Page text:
U.S. Environmental Protection Agency (EPA) Administrator Michael Regan made it clear that the federal government would not let Norfolk Southern neglect its duties in East Palestine, Ohio.
A train derailment earlier this month led to the burning of toxic chemicals and the release of fuel and toxins into local waterways and soil.
Regan told Norfolk Southern that it would need to clean up the entire spill in East Palestine. If the company fails to do that, the EPA will do it for them - and charge the company 3 times the cost of the work.
The EPA has been on the ground since the earliest hours after the spill. The Biden Administration has been criticized for not sending in the Federal Emergency Management Agency (FEMA) to handle the situation, but FEMA authorities have clarified that their agency is not the best to handle this type of situation, deferring to the EPA.
According to Regan, the EPA has been working with residents on an individual basis to ensure homes are safe and helping them clean up any toxicity that might exist.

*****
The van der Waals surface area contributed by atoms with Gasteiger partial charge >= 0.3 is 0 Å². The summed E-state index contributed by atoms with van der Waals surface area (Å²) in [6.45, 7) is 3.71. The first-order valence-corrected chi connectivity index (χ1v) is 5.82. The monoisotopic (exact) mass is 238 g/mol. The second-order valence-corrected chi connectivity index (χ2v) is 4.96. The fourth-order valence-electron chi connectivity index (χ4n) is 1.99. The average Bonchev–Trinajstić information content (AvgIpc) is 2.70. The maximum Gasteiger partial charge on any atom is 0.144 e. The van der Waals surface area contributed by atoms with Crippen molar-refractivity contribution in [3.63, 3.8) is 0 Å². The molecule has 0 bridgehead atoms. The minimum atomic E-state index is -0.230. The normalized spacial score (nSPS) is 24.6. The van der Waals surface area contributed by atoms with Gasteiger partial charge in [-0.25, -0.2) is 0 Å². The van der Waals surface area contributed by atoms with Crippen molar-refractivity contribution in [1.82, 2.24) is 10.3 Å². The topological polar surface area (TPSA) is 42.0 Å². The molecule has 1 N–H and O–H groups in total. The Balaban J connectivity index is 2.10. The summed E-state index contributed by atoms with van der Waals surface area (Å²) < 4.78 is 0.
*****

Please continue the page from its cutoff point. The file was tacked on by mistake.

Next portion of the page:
According to reports, the EPA’s involvement will not preclude individual or class action lawsuits against the rail company.
President Joe Biden called Ohio Governor Mike DeWine to let him know that anything the state needed, the federal government would supply. DeWine has requested assistance from the Department of Health and Human Services and the CDC, among other federal agencies. Both state and federal officials confirm that assistance is on the ground or being sent per the governor's requests.
In response to the derailment, Ohio lawmakers are reportedly considering stricter safety regulations on trains in the state.
The effects of the derailment in East Palestine are expected to last for years, even with clean-up efforts.
The Kentucky Daily